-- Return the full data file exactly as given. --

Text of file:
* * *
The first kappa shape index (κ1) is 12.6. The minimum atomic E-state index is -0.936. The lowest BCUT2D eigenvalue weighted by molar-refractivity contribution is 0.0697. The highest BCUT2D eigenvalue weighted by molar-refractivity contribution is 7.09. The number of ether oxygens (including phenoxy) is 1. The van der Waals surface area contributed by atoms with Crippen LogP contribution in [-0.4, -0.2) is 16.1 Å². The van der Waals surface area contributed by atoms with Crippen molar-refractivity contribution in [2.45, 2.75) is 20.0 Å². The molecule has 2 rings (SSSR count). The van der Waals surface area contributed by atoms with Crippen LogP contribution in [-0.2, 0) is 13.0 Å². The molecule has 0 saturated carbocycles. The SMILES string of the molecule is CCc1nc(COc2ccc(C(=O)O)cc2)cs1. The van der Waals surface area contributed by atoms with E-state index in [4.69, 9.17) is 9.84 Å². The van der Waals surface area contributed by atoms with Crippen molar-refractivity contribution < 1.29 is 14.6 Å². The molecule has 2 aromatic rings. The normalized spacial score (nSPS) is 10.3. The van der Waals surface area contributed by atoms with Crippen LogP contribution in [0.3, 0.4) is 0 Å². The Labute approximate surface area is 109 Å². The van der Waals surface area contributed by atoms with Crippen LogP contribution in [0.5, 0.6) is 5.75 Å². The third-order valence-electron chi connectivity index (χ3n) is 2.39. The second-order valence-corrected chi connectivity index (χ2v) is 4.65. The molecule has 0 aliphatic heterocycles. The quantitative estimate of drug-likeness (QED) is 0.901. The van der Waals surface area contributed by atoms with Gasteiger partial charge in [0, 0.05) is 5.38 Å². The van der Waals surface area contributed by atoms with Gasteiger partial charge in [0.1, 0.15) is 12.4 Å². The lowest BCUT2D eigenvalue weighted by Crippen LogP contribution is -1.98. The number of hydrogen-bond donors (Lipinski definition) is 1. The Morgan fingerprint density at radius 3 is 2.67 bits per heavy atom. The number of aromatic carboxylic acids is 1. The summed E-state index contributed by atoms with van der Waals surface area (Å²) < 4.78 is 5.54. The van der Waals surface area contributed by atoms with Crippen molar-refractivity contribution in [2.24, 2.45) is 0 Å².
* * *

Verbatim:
The first kappa shape index (κ1) is 12.6. The minimum atomic E-state index is -0.936. The lowest BCUT2D eigenvalue weighted by molar-refractivity contribution is 0.0697. The highest BCUT2D eigenvalue weighted by molar-refractivity contribution is 7.09. The number of ether oxygens (including phenoxy) is 1. The van der Waals surface area contributed by atoms with Crippen LogP contribution in [-0.4, -0.2) is 16.1 Å². The van der Waals surface area contributed by atoms with Crippen molar-refractivity contribution in [2.45, 2.75) is 20.0 Å². The molecule has 2 rings (SSSR count). The van der Waals surface area contributed by atoms with Crippen LogP contribution in [-0.2, 0) is 13.0 Å². The molecule has 0 saturated carbocycles. The SMILES string of the molecule is CCc1nc(COc2ccc(C(=O)O)cc2)cs1. The van der Waals surface area contributed by atoms with E-state index in [4.69, 9.17) is 9.84 Å². The van der Waals surface area contributed by atoms with Crippen molar-refractivity contribution < 1.29 is 14.6 Å². The molecule has 2 aromatic rings. The normalized spacial score (nSPS) is 10.3. The van der Waals surface area contributed by atoms with Crippen LogP contribution in [0.3, 0.4) is 0 Å². The Labute approximate surface area is 109 Å². The van der Waals surface area contributed by atoms with Crippen LogP contribution in [0.5, 0.6) is 5.75 Å². The third-order valence-electron chi connectivity index (χ3n) is 2.39. The second-order valence-corrected chi connectivity index (χ2v) is 4.65. The molecule has 0 aliphatic heterocycles. The quantitative estimate of drug-likeness (QED) is 0.901. The van der Waals surface area contributed by atoms with Gasteiger partial charge in [0, 0.05) is 5.38 Å². The van der Waals surface area contributed by atoms with Gasteiger partial charge in [0.1, 0.15) is 12.4 Å². The lowest BCUT2D eigenvalue weighted by Crippen LogP contribution is -1.98. The number of hydrogen-bond donors (Lipinski definition) is 1. The Morgan fingerprint density at radius 3 is 2.67 bits per heavy atom. The number of aromatic carboxylic acids is 1. The summed E-state index contributed by atoms with van der Waals surface area (Å²) < 4.78 is 5.54. The van der Waals surface area contributed by atoms with Crippen molar-refractivity contribution in [2.24, 2.45) is 0 Å².